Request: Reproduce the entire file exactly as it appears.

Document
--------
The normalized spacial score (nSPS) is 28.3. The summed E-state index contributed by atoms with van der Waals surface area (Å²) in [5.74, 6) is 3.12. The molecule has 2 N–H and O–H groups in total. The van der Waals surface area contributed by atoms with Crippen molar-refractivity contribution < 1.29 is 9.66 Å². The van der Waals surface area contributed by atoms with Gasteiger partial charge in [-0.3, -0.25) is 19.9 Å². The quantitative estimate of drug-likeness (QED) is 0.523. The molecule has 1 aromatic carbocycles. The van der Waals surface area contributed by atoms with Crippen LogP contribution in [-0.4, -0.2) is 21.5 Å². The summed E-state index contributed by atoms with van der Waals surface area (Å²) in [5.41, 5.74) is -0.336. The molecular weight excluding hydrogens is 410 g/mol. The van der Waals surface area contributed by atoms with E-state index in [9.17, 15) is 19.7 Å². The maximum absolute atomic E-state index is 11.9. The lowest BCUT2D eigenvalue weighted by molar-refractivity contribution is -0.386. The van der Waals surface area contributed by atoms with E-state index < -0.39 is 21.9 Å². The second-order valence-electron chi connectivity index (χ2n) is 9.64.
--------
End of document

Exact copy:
The normalized spacial score (nSPS) is 28.3. The summed E-state index contributed by atoms with van der Waals surface area (Å²) in [5.74, 6) is 3.12. The molecule has 2 N–H and O–H groups in total. The van der Waals surface area contributed by atoms with Crippen molar-refractivity contribution < 1.29 is 9.66 Å². The van der Waals surface area contributed by atoms with Gasteiger partial charge in [-0.3, -0.25) is 19.9 Å². The quantitative estimate of drug-likeness (QED) is 0.523. The molecule has 1 aromatic carbocycles. The van der Waals surface area contributed by atoms with Crippen LogP contribution in [-0.4, -0.2) is 21.5 Å². The summed E-state index contributed by atoms with van der Waals surface area (Å²) in [5.41, 5.74) is -0.336. The molecular weight excluding hydrogens is 410 g/mol. The van der Waals surface area contributed by atoms with E-state index in [9.17, 15) is 19.7 Å². The maximum absolute atomic E-state index is 11.9. The lowest BCUT2D eigenvalue weighted by molar-refractivity contribution is -0.386. The van der Waals surface area contributed by atoms with E-state index < -0.39 is 21.9 Å². The second-order valence-electron chi connectivity index (χ2n) is 9.64.